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Honoring a philosopher wrestling coach, this competition develops ethics

Developed as a tribute to an Ursinus wrestling coach and philosopher, an essay program came full circle when an Ursinus wrestler won the Schellhase Essay Prize in Ethics award this year.

Wrestler Christopher Tan ’18 won $2,000 with his essay, “Dissonance between Personal Belief and Professional Values and the Challenge of Facing Other Conflicting Ideas.”

Second Place was earned by Sarah Becker ’20, with “Balancing the Rights and Needs of Stakeholders;” and third place, by Gabriel Tenaglia ’20, with “Jess Smith and the Design Firm.”

Tan, a double major in applied economics and international relations, said his finance class was encouraged to enter. In its fourth year, the competition is a tribute to Richard Schellhase, ’45, who was a wrestling coach and mentor to Will Abele ’61, a former Ursinus wrestler who went on to be a successful businessman and Ursinus College trustee. Abele sponsors the competition through the U-Imagine Center for Integrative and Entrepreneurial Studies, named to honor Schellhase, who still writes essays for philosophy journals.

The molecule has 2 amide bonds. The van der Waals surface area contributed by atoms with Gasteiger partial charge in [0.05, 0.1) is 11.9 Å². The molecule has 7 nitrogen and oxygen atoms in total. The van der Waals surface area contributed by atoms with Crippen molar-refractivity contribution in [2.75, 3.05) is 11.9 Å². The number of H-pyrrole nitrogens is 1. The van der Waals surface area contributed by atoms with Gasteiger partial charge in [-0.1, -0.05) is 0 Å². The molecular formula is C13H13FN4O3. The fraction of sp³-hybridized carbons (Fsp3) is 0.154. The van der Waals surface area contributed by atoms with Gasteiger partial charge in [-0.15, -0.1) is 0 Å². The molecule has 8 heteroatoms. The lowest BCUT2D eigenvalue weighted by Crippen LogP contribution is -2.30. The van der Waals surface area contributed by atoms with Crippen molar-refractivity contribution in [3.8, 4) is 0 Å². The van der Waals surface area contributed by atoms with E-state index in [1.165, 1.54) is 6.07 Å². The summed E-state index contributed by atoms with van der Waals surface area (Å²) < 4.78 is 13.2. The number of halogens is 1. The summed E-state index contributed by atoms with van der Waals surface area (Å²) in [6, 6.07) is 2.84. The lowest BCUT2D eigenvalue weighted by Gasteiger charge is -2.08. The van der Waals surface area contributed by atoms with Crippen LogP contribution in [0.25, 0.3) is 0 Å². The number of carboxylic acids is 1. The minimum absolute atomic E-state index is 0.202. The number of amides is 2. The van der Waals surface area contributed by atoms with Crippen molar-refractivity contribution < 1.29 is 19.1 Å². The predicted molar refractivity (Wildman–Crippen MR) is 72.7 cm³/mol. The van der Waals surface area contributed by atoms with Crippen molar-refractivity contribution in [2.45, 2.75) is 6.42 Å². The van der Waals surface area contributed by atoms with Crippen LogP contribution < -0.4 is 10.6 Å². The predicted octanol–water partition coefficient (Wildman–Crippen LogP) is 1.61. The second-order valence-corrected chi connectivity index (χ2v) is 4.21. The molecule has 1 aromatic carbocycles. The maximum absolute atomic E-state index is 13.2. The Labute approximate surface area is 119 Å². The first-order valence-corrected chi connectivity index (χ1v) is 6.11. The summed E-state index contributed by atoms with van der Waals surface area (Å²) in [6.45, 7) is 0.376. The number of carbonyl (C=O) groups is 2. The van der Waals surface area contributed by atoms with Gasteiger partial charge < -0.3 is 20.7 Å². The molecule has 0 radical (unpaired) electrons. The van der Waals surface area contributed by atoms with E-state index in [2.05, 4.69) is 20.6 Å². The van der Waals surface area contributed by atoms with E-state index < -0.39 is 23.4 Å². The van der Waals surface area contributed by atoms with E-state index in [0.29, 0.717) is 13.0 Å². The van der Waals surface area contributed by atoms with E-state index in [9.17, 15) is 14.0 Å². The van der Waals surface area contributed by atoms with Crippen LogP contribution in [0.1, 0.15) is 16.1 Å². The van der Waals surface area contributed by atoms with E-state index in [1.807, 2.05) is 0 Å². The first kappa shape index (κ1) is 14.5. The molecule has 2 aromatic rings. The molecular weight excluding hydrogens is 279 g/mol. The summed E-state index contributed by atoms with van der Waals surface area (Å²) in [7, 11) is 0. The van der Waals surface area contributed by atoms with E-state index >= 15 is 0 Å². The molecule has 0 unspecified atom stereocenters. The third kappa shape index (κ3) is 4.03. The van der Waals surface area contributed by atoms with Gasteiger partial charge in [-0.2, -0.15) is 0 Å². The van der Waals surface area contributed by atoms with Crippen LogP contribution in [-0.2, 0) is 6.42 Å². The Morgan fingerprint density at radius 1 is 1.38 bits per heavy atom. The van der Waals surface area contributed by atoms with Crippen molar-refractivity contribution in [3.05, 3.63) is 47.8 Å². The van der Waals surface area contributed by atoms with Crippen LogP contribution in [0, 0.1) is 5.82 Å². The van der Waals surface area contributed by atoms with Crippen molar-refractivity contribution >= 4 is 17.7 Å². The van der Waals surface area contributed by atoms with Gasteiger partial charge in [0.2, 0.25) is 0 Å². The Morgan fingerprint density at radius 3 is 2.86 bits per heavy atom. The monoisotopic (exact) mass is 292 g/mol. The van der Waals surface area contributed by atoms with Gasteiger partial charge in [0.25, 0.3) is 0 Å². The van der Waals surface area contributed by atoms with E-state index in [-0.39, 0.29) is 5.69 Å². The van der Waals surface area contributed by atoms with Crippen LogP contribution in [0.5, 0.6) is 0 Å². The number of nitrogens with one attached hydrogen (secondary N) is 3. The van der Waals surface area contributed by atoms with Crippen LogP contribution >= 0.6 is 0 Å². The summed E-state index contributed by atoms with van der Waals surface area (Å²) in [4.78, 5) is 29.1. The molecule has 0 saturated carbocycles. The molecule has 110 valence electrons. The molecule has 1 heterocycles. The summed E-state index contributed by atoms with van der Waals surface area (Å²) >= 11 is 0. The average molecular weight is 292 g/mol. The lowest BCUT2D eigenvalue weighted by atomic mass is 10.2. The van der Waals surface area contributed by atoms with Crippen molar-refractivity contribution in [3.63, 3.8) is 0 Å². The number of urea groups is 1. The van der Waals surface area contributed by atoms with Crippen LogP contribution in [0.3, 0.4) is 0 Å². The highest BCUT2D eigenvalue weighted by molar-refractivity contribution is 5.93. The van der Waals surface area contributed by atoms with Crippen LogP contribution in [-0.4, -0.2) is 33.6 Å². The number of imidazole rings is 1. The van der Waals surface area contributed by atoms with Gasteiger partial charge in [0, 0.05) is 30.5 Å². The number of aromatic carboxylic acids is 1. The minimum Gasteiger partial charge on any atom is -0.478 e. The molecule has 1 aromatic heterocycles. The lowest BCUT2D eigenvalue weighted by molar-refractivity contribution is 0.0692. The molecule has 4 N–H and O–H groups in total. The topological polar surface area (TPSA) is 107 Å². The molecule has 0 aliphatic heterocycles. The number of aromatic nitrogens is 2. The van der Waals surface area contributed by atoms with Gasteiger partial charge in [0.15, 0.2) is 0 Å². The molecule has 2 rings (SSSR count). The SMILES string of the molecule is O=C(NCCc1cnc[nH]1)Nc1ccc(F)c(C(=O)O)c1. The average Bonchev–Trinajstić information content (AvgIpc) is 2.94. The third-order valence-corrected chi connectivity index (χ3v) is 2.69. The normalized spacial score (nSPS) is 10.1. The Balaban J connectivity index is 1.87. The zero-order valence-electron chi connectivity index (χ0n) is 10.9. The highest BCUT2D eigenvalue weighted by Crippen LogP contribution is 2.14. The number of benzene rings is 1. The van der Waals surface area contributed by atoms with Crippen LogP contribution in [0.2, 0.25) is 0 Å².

Dr. Richard Tyson Schellhase, now in his 90s, was reading every essay entered until recently, and now reads the finalist essays. “He is a prime example of what many students at Ursinus have experienced,” said Abele. ”A professor who puts you on your life’s path.”

The son of a member of the Ursinus Class of 1918, the Rev. Schellhase has had a long and distinguished career in the clergy and also in philanthropy, including as Director of Development for the Buddhist Churches of America Endowment Foundation. An assistant professor of Religion at Ursinus from 1956 to 1964, he is a member of the Hall of Fame for Athletes for his accomplishments in track, football and wrestling, for which he was also a coach.

To provide a common experience for the campus, this year’s contest called for entrants to read and respond to a case study that presents a hypothetical ethical decision facing a young person in the workplace. The case concerns someone asked to promote a philosophy against her beliefs.

Judges were alumni Robert Brancatelli ’78, Elizabeth Kowalewskii ’06, Katherine Blair ’10, Professor Rebecca Jaroff ’81 and A.J. Davis ’06.

Of 29 entrants there were eight finalists. “Even those who did not win had the opportunity to struggle for a while with an ethical dilemma,” said coordinator Scott Deacle, from the business and Economics faculty. Learning how to frame an ethical issue and write about it is developing a life skill, he noted.

Abele added one caveat regarding Schellhase: “Dick stopped me on campus and told me, ‘Someday you will have an obligation to support his school,’” recalled Abele. He then charged the Schellhase essay writers to give back to Ursinus. – by Wendy Greenberg